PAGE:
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This provision of the ACA is offering IN HOME treatment for people in that category. It's not a way for big brother to come check up on you. It's an option you have if you qualify to receive medical or counseling services without having to leave your own home. 

Krikey. People really need to read the actual law instead of just relying on these conspiracy theory blogs and sites. 

katy_kay08
by on Sep. 26, 2013 at 6:18 PM

a little research on your part would have shown that the funding is for state programs already in existence and the programs are voluntary.  

SewingMamaLele
by Leanne on Sep. 26, 2013 at 6:18 PM
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Quoting cjsbmom:

This provision of the ACA is offering IN HOME treatment for people in that category. It's not a way for big brother to come check up on you. It's an option you have if you qualify to receive medical or counseling services without having to leave your own home. 

Krikey. People really need to read the actual law instead of just relying on these conspiracy theory blogs and sites. 

Why would a person need a home visit because they smoke, or have a child not getting good grades, or have young pregnant women?   I can understand home visits for developmental issues, elder care, etc... but what is the purpose of home visits for the rest?

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DSamuels
by Gold Member on Sep. 26, 2013 at 6:18 PM
Sounds a bit out there, but I wouldn't be surprised.
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katy_kay08
by on Sep. 26, 2013 at 6:20 PM

Bloggers say Obamacare provision will allow 'forced home inspections'

A startling Obamacare claim swept from blog to blog last week: "SHOCKING: Obamacare Provision Will Allow ‘Forced’ Home Inspections."

One blogger used a photo of armed officersentering a cottage, with the overline, "We’re from the government and we’re here to raid your home." Another said "this is why the IRS has been training with AR-15s."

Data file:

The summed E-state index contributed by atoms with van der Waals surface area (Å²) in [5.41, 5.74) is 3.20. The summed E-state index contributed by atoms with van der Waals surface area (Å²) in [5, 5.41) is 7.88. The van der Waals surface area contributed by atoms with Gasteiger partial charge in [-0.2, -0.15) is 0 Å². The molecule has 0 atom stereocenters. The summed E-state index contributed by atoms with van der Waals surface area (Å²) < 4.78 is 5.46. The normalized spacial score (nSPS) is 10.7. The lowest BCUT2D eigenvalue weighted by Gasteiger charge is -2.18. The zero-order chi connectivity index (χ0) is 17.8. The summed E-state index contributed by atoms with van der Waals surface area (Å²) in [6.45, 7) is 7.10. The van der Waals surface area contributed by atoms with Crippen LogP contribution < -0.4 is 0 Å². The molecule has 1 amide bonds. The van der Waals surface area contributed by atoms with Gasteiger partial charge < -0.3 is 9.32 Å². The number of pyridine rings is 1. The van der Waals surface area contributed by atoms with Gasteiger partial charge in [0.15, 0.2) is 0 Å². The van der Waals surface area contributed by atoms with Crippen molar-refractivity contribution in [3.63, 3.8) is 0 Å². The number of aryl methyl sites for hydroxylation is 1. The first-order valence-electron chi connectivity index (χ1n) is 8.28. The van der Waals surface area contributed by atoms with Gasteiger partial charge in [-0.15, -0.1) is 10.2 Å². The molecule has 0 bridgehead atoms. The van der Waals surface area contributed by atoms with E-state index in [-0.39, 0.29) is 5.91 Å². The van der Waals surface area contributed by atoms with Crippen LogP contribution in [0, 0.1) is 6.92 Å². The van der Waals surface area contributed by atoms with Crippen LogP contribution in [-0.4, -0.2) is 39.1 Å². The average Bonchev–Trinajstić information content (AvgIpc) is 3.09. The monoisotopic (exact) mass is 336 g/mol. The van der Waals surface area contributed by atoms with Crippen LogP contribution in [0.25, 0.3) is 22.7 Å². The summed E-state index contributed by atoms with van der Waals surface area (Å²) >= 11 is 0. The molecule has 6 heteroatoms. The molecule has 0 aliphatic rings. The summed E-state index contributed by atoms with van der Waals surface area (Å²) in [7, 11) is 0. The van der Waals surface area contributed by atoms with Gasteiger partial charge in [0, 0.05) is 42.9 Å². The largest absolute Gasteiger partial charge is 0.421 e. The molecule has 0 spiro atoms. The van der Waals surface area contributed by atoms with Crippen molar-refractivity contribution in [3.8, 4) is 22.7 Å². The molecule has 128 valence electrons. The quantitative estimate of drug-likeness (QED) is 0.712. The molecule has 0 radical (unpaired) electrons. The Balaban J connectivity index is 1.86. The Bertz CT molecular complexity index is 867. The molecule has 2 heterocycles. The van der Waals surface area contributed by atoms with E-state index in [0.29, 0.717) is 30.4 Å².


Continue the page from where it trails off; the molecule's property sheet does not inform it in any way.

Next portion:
A reader sent us a post from BenSwann.com, "Obamacare provision: ‘Forced’ home inspections."

He wondered if it were true. So did we.

South Carolina’s concern

"Forced home inspections"? Um, no.

The flurry originated with BenSwann.com blogger Joshua Cook on Aug. 13. He picked up the phrase "forced home inspections" from a state lawmaker in South Carolina.

Back in March, as a group of state legislators discussed a bill to fight the Affordable Care Act, Rep. Rick Quinn offered a specific example of something in the law that worried him: "The forced home inspections that I’ve heard about."

Cook was there. And the comment nagged him. He noticed people weren’t really writing about the issue.

"It's just been bothering me," he told PolitiFact.

So he wrote about it last week, talking with an attorney who spoke at the committee hearing and posting a video clip of Quinn’s comment.

"The point is South Carolina legislators believe it, and are convinced this is going to happen," Cook told us.

Quinn, indeed, had added an amendment to the South Carolina Freedom of Health Care Protection Act to prevent state workers from conducting any "involuntary … in-home visitation." It passed the House, but the Senate didn’t have a chance to vote. Cook says lawmakers hope to revive the legislation in the next session.

But that Obamacare program that worries Quinn? It already is — by statute — voluntary.

There’s literally nothing to suggest raids or weapons.

Home visiting programs

Concerned bloggers pointed to an Obamacare-funded grant program for "maternal, infant and early childhood home visiting." In 2011, the government announced $224 million in funding.

Most of those grants are going to health departments — none, so far, in South Carolina.

The idea: fund visits from nurses and social workers to high-risk families to help them develop skills to keep kids healthy, get them ready for school, and prevent child abuse and neglect.

Home-visit programs already existed in 40 states.

But to Kent Masterson Brown, a health care litigator invited by South Carolina lawmakers to help them avoid implementing Obamacare, the programs suggest overzealous nonprofits telling parents how to raise their children without their consent.